To obtain permanent residency in Canada, language proficiency tests are almost necessary. This language proficiency test can be submitted in English or French, and can be proved by IELTS-General or CELPIP-General in English, or by a test called TEF Canada or TCF Canada in French. Because each test has a different score system, you can check your score when applying for permanent residency through the standard table CLB as shown in the table below. Based on this CLB standard, you can calculate the permanent residency score by area.
Depending on the program and job type, the English grades that must be met are different. For example, if you proceed with Express Entry, which is the most frequently applied federal immigration program, NOC B, a technical position, must be prepared up to CLB 5, a management position or a professional job, or CLB 7 to apply for permanent residency through Express Entry. This score must be above the base CLB for all scores in four areas other than the average score to meet the criteria. As shown in the table below, for IELTS, all four areas must have a score of 5 or more to exceed the CLB 5 reference point for applying for the NOC B job. If three of the four areas are CLB 7 or one area is CLB 4, the average will be CLB 5, but one area is not CLB 5, so you cannot apply for Express Entry.
Previously, the Language Proficiency Test did not account for as much of the required, important, or significant of the score as it is now, but most of the recent methods of permanent residency have required submission or very high. As a result, applicants with poor language skills have a hard time applying for permanent residency and are looking for ways to maintain permanent residence rather than required language proficiency tests.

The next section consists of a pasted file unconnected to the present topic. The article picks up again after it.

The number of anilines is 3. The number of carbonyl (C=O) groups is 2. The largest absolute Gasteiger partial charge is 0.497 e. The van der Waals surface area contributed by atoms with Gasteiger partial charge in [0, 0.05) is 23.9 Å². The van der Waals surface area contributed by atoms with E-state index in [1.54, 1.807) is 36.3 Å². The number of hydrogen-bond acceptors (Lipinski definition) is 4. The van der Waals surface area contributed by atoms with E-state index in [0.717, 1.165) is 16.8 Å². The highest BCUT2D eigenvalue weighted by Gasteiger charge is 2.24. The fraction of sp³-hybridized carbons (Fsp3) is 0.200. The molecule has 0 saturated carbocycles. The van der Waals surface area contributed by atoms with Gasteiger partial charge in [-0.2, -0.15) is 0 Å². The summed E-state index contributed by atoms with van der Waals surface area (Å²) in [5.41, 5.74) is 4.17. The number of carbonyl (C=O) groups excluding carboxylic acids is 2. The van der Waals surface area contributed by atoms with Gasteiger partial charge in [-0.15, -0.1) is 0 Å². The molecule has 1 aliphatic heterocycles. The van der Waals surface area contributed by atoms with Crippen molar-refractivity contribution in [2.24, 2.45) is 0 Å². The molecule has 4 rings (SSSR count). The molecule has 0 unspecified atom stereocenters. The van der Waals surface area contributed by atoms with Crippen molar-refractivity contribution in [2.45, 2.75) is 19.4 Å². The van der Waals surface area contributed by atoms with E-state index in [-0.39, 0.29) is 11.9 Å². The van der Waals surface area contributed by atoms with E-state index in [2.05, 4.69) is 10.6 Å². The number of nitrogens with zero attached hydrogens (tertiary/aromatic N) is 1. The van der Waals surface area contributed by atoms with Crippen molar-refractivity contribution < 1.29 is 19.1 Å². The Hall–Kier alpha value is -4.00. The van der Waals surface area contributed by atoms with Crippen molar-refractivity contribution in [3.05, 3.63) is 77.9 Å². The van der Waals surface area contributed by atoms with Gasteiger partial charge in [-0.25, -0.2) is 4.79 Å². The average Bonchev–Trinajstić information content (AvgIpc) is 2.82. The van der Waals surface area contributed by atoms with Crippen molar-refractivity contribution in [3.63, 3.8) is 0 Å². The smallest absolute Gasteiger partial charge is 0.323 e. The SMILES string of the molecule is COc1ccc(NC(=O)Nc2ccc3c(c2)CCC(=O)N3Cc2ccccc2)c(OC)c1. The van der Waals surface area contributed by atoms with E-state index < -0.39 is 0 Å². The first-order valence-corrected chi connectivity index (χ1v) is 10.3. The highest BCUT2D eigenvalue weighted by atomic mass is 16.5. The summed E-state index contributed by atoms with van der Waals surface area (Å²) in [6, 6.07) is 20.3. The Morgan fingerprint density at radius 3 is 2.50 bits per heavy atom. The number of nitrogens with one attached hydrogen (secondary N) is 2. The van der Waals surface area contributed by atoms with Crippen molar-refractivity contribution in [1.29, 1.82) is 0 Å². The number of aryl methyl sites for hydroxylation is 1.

Fortunately, there are some state immigration programs that still allow you to proceed with permanent residency without a language proficiency test, and I'll tell you what the pros and cons are.
The first way to proceed with permanent residency without language proficiency testing is through BCPNP state immigration in BC. Language proficiency testing is not mandatory when permanent residency is carried out through BCPNP and permanent residency is carried out with administrative NOC 0 or professional NOC A. Therefore, applicants who have difficulty in making language proficiency grades can proceed with permanent residency through this method. This program has these advantages, but it also has some disadvantages. First of all, you may be asked to submit your language proficiency report next time based on the competence of the examiner, so you should make a language proficiency report within the time limit and submit it immediately. Or, BCPNP is a relative evaluation score system, and if you don't have a language ability score, you can get a lower score, so you have to cover these deficiencies with scores such as other careers, academic background, region, annual salary, and professions. For your information, language proficiency testing is essential when proceeding with NOC B, C, D, which includes technical jobs, etc. in BCPNP.
The second way to proceed without language ability is to immigrate to the SINP state of SK Saskatchewan. Recently, Saskatchewan is a state that many applicants are interested in because English grades are not mandatory, and if you work with an employer for more than 6 months after receiving a work permit through LMIA, you can proceed with permanent residency without language proficiency.
Other ways to apply without language ability score may include family invitation and immigration.
In some states like this, permanent residency is still possible without language proficiency, but the latest trend shows that most permanent residency practices are changing to require language proficiency. Of course, it is a good way to acquire permanent residency regardless of your language ability grade, but I would recommend you to improve your English ability even after you acquire permanent residency because speaking English is important to live after adjusting to Canada.